MHP For Sale: 28 Lots / 2.07 Acres / Well & SepticA MHP recently appeared with a Price Reduction, so I took a gander at it.I am just curious if others have run into MHPs (28 Lots…2 Acres…Well & Septic) with such a high density that also use septic systems and a well.If yes, did the well pass tests for water quality indicators and contaminants?How often did the government test the well and what happened if the well did not pass the test?One of the water quality indicators (WQI) is ‘Fecal Coliforms / Escherichia coli (E. coli)’ which is (as per www.cdc.gov):'Fecal coliform bacteria are a specific kind of total coliform. The feces (or stool) and digestive systems of humans and warm-blooded animals contain millions of fecal coliforms.'I am just curious how 28 Lots could have ‘treated’ sewage successfully drained on 2.07 Acres and not contaminate the well in the process.A lot of posters are much more well versed in sewage treatment (thank you for sharing your knowledge), so perhaps you can shed some light on this subject.We are in South Carolina and this particular situation would not be allowed by SC DHEC.My Husband and I have subdivided acreage and applied for and received septic permits. We have had new septic tanks and drain lines installed for homes. We have had septic tanks pumped and drain lines repaired and replaced for homes. Thus, we have worked with septic systems.Even if the MHP had 2 Lots sharing the same drain fields they would all be draining on or near the water supply of the well.What are your thoughts? Thanks So Very Much!
DEQ standards were absent 25-30 years ago as per states and the regulations were left to states generally. DEQ’s present standards still require chlorination of perfectly PURE WATER and thus with chlorination contaminated water will pass. What most people do not realize is the poor quality of water most cities use and the process to sell potable water is high and the PRICE OF CITY WATER WILL BE RISING as some park owners are finding out. Even though your residents are paying the bill that takes potential rest increase money from the park owner and some owner will start to realize they need to figure in a higher future cost when even buying. DEQ is here to stay and for some the future will be testy. even with city unities. For instance with city water I still needed to be a certified operator, do monthly bacteria samples, stage 2 DBRP, CCR and many more tests. For the above example park do not waste your time LOOKING OR THINKING ABOUT IT!!!
Carl, thanks for your response!We were NOT thinking about buying the MHP.I was just fascinated how the MHP could continue to legally operate.
In most states don’t tell don’t ask is smart path at this point. DEQ is so overloaded with all the new regulations that they are very short handed. Let’s pretend we are interested in the above park and if you ask DEQ it is probably not on their radar but with some buyers interest and probing question it could be received many citations to the point of closure. My DEQ person said unless it is life and dead that needs a 24 hour response they are not looking for problems and more works. Presently DEQ is looking at over 150 NEW CONTAINMANTS (NEW TESTING) that will affect our operations that WILL INCREASE city water costs but small operation are presently BELOW THEIR RADAR.
Kristin, I thought this was a very interesting question. Carl’s answer is very informative also.I am not a geo engineer, or anything close, but perhaps the water table could be so much below ground level that the natural filtering action of the soil (what remediates the septic system) sufficiently cleanses the water by the time it reaches the depth of the well, notwithstanding the density of the lots. In other words, if the filtration has a significant downward component before it reaches the water table, this may compensate for the concentration of the sources near the surface.Similarly, I can imagine situations where the water is drawn from a well that is upstream of the path along which the sewage percolates. Therefore the parks’ sewage never comes into the park’s well; it might be contaminating someone’s water but does not stay within the 2 acres.Please keep in mind these are just some thoughts, not based on anything in my experience.Brandon@Sandell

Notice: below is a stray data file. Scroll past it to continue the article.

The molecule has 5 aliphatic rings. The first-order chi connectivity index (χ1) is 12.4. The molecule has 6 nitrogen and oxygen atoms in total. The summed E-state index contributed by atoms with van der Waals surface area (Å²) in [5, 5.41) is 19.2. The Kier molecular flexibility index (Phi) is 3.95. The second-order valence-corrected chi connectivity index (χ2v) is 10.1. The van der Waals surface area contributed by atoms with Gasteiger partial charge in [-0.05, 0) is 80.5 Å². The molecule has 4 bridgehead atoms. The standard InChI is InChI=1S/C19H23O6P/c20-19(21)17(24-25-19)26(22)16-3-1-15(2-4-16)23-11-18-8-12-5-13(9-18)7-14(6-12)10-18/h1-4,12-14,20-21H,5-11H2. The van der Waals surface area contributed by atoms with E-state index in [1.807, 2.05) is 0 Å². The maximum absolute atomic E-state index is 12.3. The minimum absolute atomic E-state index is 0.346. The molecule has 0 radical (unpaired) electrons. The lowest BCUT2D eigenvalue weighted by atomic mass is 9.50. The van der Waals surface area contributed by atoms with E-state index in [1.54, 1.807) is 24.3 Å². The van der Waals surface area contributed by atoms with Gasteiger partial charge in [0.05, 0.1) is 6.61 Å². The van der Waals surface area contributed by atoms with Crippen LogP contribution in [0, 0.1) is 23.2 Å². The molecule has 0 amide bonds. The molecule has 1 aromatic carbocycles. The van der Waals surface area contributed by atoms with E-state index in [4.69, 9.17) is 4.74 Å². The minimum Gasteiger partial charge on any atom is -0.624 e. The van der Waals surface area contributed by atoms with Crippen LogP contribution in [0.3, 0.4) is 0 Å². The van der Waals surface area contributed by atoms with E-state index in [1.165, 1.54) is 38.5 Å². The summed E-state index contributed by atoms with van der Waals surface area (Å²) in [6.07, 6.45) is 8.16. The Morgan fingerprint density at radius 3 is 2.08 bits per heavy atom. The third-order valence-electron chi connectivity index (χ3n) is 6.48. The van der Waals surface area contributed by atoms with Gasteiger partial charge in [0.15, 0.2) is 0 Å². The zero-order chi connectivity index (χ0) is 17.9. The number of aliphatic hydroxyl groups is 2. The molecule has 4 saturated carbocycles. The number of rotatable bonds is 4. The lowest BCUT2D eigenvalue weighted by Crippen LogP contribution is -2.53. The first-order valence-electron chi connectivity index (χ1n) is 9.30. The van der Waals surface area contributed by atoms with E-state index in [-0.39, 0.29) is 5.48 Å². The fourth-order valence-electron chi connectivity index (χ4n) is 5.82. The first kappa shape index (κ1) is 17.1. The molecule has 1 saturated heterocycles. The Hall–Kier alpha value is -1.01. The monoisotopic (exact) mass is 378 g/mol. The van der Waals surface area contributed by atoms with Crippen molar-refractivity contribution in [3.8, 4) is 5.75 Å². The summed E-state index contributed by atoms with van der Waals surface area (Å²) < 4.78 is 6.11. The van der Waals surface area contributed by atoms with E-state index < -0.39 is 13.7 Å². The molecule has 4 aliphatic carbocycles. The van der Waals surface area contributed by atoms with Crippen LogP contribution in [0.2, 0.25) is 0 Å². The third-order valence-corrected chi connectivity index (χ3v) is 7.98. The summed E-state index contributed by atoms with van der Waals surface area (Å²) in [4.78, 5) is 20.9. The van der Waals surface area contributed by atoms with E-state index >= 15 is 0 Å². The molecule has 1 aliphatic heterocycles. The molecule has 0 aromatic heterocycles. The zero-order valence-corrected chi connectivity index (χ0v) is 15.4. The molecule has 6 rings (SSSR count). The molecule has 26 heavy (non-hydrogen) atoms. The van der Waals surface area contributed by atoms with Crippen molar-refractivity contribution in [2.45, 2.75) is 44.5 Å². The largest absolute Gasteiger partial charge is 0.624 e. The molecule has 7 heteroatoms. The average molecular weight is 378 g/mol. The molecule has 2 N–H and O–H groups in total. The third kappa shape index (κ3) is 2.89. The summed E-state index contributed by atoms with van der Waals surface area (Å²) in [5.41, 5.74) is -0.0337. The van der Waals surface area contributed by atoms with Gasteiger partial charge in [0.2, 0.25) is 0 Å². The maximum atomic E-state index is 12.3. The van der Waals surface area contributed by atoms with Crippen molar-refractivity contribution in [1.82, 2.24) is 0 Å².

I own a park that is 8 lots on 1/2 acre. I will never purchase a park with such small lots again. Unless the park is in a very nice area the odds are its going to be very low clientele and you will have lots of turn over. Luckily I have made quite a bit of money on my little park, but its a job. I have to work it. There is much more turn over than my nicer parks. More home rehabbing ect. The bottom line for me is this: Not many decent customers want to live in a small home with a small yard surrounded by a bunch of neighbors who cannot afford anything else. THEY DON’T REALLY WANT TO BE THERE AND THAT WILL EFFECT HOW THEY TREAT THE HOME, MANAGEMENT ECT! Throw a bunch of people in this situation and its a mess. I can run a 22 pad park with the same time commitment as my 8 pad park…Never again… Throw in septic and I would run from this deal.
Why did you even consider the park? I have tried to indicate on this site less than 20 sites you will probably earn less than if you worked at Wal-Mart.
Several years ago I looked at a mobile home park in Texas that had about 60 sites on 5 acres. I was sure the park was connected to the public water and sewer systems. In talking with the owner, I was onsite at the time, I asked to see a copy of the water and sewer bills. She informed me it was well and septic. The well house I overlooked, it was attached to the back of a large residence that came with the MHP. The park was built right over the leach fields. The septic tanks were covered up, but she had a map were they were located. Needless to say- I did not even put an offer on the park.